The processing set out above is carried out to fulfil our legal obligations (including those under our staff employment contracts). We also expect these purposes to form our legitimate interests.


Advertising helps us to achieve our strategic objective of remaining independent. We send out information about upcoming training or events through third parties, such as Mailchimp. We do not sell this data to third parties for their own use.

We keep in touch with current or former clients, parents or other members of the Alpha Inclusion community . We will use your contact details to keep you updated about our activities and invite you to events of interest by email and by post. We ask you to let us know your data preferences so that we can ensure our communications are relevant to you. You can update your data preferences at any time using the link on our emails. Your data preferences will not affect our contact with you as a current client or parent.


We retain personal data only for a legitimate and lawful reason and only for so long as necessary or required by law. If you have any specific queries about our record retention periods, or wish to request that your personal data is considered for erasure, please contact the Administrator at


You have various rights under Data Protection Law to access and understand the personal data we hold about you, and in some cases to ask for it to be erased or amended or for us to stop processing it, but subject to certain exemptions and limitations.

You always have the right to withdraw consent, where given, or otherwise object to receiving generic or advertising communications. Please be aware however that Alpha Inclusion may have another lawful reason to process the personal data in question even without your consent. That reason will usually have been asserted under this Privacy Notice, or may exist under some form of contract or agreement with the individual (e.g. an employment or contract).

If you would like to access or amend your personal data, or would like it to be transferred to another person or organisation, or have some other objection to how your personal data is used, please make your request in writing to the Administrator.

We will to respond to any such written requests as soon as is reasonably practicable and in any event within statutory time-limits, which is one month in the case of requests for access to information. We will be better able to respond quickly to smaller, targeted requests for information. If the request is manifestly excessive or similar to previous requests, we may ask you to reconsider or charge a proportionate fee, but only where Data Protection Law allows it.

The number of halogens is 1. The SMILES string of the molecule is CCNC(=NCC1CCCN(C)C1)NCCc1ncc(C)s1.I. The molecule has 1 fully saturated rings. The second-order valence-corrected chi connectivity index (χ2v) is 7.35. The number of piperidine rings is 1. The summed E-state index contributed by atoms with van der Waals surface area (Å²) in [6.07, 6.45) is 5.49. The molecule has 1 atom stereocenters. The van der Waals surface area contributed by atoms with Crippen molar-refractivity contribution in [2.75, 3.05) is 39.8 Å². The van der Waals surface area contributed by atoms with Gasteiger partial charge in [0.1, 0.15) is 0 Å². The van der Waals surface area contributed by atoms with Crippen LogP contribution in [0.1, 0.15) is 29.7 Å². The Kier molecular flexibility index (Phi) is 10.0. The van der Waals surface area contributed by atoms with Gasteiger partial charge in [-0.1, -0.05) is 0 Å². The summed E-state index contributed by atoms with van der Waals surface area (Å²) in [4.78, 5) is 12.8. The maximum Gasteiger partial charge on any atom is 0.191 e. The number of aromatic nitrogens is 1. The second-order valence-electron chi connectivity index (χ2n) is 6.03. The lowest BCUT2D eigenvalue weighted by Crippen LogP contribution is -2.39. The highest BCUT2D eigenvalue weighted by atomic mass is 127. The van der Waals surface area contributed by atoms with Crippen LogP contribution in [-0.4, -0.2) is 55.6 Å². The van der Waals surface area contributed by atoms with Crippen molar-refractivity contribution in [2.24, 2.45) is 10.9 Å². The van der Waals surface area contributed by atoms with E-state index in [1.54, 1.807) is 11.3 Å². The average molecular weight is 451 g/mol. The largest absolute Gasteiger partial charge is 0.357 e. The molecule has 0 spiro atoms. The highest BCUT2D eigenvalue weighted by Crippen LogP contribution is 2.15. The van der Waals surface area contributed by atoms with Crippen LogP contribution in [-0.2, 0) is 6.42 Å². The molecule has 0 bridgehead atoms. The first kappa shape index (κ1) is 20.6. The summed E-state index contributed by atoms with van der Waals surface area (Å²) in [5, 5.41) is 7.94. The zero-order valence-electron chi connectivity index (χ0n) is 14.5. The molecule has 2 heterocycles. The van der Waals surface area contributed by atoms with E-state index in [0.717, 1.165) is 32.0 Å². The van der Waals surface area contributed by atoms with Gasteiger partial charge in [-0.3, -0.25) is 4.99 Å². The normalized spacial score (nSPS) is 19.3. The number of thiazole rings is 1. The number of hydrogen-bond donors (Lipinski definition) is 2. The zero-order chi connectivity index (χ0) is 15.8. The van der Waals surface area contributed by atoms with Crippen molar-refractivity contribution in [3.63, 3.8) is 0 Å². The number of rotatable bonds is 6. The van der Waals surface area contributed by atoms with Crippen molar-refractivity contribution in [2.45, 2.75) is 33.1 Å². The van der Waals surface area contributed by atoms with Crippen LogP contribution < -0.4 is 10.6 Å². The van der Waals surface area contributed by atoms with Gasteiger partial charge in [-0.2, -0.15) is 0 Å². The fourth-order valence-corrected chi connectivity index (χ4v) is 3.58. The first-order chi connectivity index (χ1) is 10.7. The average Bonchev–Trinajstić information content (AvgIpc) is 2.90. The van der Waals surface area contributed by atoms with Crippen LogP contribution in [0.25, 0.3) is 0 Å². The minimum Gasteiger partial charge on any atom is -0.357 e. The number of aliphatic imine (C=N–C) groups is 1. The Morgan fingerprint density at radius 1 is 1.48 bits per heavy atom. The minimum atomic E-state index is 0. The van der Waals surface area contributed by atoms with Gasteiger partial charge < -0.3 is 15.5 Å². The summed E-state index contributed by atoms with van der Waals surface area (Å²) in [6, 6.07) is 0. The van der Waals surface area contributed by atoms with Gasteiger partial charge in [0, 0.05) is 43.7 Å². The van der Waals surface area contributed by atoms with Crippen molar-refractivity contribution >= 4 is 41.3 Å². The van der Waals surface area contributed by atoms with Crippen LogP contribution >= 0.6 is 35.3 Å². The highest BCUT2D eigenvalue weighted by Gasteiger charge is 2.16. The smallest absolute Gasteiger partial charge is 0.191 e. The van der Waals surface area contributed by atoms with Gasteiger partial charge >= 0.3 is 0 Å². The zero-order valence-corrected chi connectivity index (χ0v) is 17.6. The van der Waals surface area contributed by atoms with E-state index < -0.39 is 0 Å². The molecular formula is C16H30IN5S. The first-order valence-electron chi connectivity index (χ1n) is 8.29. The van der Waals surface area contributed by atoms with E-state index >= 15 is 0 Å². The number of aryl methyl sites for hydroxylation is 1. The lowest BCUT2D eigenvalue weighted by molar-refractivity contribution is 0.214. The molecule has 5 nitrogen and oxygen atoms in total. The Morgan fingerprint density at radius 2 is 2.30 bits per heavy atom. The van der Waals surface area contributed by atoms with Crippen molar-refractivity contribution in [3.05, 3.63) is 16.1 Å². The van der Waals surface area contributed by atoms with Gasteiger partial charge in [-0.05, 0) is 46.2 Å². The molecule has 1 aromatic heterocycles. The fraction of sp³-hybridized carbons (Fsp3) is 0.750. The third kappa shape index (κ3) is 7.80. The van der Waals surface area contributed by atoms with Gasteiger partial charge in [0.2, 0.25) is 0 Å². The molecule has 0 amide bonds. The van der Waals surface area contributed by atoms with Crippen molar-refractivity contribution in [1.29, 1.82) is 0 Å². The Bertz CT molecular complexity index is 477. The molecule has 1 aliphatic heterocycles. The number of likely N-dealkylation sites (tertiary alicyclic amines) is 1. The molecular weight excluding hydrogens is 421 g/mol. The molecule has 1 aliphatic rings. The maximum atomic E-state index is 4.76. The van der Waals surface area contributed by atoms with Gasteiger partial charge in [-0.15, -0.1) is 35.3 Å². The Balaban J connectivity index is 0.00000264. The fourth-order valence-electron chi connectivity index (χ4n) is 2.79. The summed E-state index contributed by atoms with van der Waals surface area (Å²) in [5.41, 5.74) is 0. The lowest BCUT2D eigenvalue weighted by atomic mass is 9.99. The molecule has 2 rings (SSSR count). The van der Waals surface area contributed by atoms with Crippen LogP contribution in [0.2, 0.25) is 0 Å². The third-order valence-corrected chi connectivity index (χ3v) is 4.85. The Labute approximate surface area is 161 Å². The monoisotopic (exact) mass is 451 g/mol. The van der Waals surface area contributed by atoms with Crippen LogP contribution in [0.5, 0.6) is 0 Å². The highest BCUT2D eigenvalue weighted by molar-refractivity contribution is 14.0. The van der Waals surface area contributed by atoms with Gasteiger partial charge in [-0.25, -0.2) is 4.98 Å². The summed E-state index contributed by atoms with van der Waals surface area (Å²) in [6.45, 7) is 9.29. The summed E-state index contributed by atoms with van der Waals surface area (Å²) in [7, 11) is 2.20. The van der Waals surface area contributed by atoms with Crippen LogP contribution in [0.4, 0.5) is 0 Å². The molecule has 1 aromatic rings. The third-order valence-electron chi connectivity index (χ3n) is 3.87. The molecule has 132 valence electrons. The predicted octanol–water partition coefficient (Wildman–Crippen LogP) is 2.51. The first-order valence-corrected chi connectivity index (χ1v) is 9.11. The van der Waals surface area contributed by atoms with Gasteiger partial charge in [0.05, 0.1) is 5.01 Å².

You should be aware that certain data is exempt from the right of access. This may include information which identifies other individuals, or information which is subject to legal privilege. We are also not required to disclose any confidential reference given by the Company for the purposes of the education, training or employment of any individual.


The rights under Data Protection legislation belong to the individual to whom the data relates. However, we will often rely on parental consent to process personal data relating to pupils (if consent is required) unless, given the nature of the processing in question, and the pupil’s age and understanding, it is more appropriate to rely on the pupil’s consent.

Parents and guardians should be aware that Alpha Inclusion will ensure that the school we are working with has obtained consent for us to work with your child and provided you with information about how we process data.

In general, we will assume that young persons’ consent is not required for ordinary disclosure of their personal data to their parents, e.g. for the purposes of keeping parents informed about the pupil’s activities, progress and behaviour, and in the interests of the pupil’s welfare, unless, in the school’s opinion, there is a good reason to do otherwise.

However, where a young person seeks to raise concerns confidentially with a member of staff and expressly withholds their agreement to their personal data being disclosed to their parents, we may be under an obligation to maintain confidentiality unless, in our opinion, there is a good reason to do otherwise; for example where Alpha Inclusion or school staff believes disclosure will be in the best interests of the young person or other pupils, or is required by law.

Young people can make subject access requests for their own personal data, provided that they have sufficient maturity to understand the request they are making. Young people are generally assumed to have this level of maturity at age 13. A person with parental responsibility will generally be entitled to make a subject access request on behalf of children and young people, but the information in question is always considered to be the child’s at law. A child of any age may ask a parent or other representative to make a subject access request on their behalf. Moreover (if of sufficient maturity) their consent or authority may need to be sought by the parent making such a request.


We try to ensure that all personal data held in relation to an individual is as up to date and accurate as possible. Please notify of any significant changes to important information, such as contact details, held about you.


Our privacy notice should be read in conjunction with our other policies and terms and conditions which make reference to personal data, including our Safeguarding Policy, Health & Safety Policies and IT Policies.

We will update this Privacy Notice from time to time. Any substantial changes that affect how we process your personal data will be notified on our website and to you directly, as far as practicable.

If you believe that we have not complied with this policy or have acted otherwise than in accordance with Data Protection Law, you should notify the Administrator. You can also make a referral to or lodge a complaint with the Information Commissioner’s Office (ICO), although the ICO recommends that steps are taken to resolve the matter with us before involving them.